Force11 Blogs


My talking head – on open access & social media

Source: Think Links Posted: Monday, October 22, 2012 - 10:58am

For International Open Access Week the VU University Amsterdam  is working with other Dutch universities to provide information to academics on open access. Here’s a video they took of me...


REF Advice Note 1: Understanding Hefce’s definition of Impact

Source: Impact of Social Sciences Posted: Monday, October 22, 2012 - 3:00am

English universities have begun spending millions of pounds and thousands of staff hours on preparing for the 2014 Research Excellence Framework. Some of these resources will be devoted to the 5,000...


Something’s Rotten in Bethesda — The Troubling Tale of PubMed Central, PubMed, and eLife

Source: The Scholarly Kitchen Posted: Monday, October 22, 2012 - 2:30am

Last week, PubMed Central became the primary and sole publisher of eLife content, putting its competition with publishers, its manipulation of PubMed indexing criteria, its competition with...


The Open PHACTS project – 1.5 years in

Source: Think Links Posted: Saturday, October 20, 2012 - 6:35am

For the last 1.5 years, I’ve been working on the Open PHACTS project – a public private partnership for pharmacology  data integration. Below is a good video from Lee Harland the CTO...


Spiders, Birds, and Snakes, Oh my!

Source: Plos One Community Blog Posted: Friday, October 19, 2012 - 3:31pm

To continue our spooktacular posts this October, we bring you a study which may have some arachnophobes rethinking their next vacation destination. The island of Guam is home to one of the densest...


Evidence alone is not enough: policymakers must be able to access relevant evidence if their policy is to work

Source: Impact of Social Sciences Posted: Friday, October 19, 2012 - 3:00am

It is not enough to look for evidence of a previous policy success. Jeremy Hardie and Nancy Cartwright argue that exactly what evidence is needed, and of what, is the key question that needs to be...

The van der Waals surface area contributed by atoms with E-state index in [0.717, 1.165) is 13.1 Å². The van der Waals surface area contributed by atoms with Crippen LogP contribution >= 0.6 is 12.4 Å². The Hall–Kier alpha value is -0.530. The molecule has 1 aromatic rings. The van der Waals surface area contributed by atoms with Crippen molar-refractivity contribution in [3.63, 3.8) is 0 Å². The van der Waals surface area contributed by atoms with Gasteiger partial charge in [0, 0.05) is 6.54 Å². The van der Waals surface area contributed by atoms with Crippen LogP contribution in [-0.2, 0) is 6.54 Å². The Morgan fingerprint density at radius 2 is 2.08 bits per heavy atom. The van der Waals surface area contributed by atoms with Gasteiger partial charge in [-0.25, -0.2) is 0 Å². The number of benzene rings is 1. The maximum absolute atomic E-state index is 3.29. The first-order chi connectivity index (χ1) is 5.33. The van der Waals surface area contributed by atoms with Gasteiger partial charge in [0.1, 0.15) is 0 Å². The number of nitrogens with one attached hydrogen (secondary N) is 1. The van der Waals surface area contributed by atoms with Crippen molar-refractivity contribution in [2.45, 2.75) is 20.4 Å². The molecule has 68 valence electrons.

Dark Social — A New Concept in Analytics That Explains Much of What We (Don’t) See

Source: The Scholarly Kitchen Posted: Friday, October 19, 2012 - 2:30am

The dark matter of social sharing may be visible now, thanks to some smart theory, not more data. Continue reading »


Great article in Trials, on why regulators should stop withholding trial info from doctors and patients

Source: Bad Science Posted: Thursday, October 18, 2012 - 11:15am

One thing in Bad Pharma has shocked readers more than anything else: the way that vitally important information about trials is withheld from doctors and patients, not just by drug companies, but...


Using Google to gauge impact: the Nobel Prize in Economics

Source: Impact of Social Sciences Posted: Thursday, October 18, 2012 - 3:00am

Winning a Nobel Prize really is the ultimate demonstration of academic impact, but why would the public seem more interested in one of two joint winners? Rebecca Mann traces the public’s desire for...


Does All Science Need to be Preserved? Do We Need to Save Every Last Data Point?

Source: The Scholarly Kitchen Posted: Thursday, October 18, 2012 - 2:30am

The era of Big Data raises many questions about why and how data should or can be preserved, who should lead the effort, and what the cost-benefit equation currently is. Continue reading »


Factoring in fear: what scares us most?

Source: Plos One Community Blog Posted: Wednesday, October 17, 2012 - 4:06pm

Maybe you’ve seen a ghost, or been told the house in this picture is haunted, or watched enough scary movies to associate houses like this with spooks. But which of these three is the most likely to...


First methylated nematode genome and other new datasets in GigaDB

Source: GigaBlog Posted: Wednesday, October 17, 2012 - 12:10pm

The worm that turned (epigenetics) GigaDB, GigaScience’s associated database, has had a number of new datasets just added, many for data types previously not hosted. Today marks the publication of...


There’s something fishy about citations: We need a method of assessing the support of research if we want to change the ‘publish or perish’ culture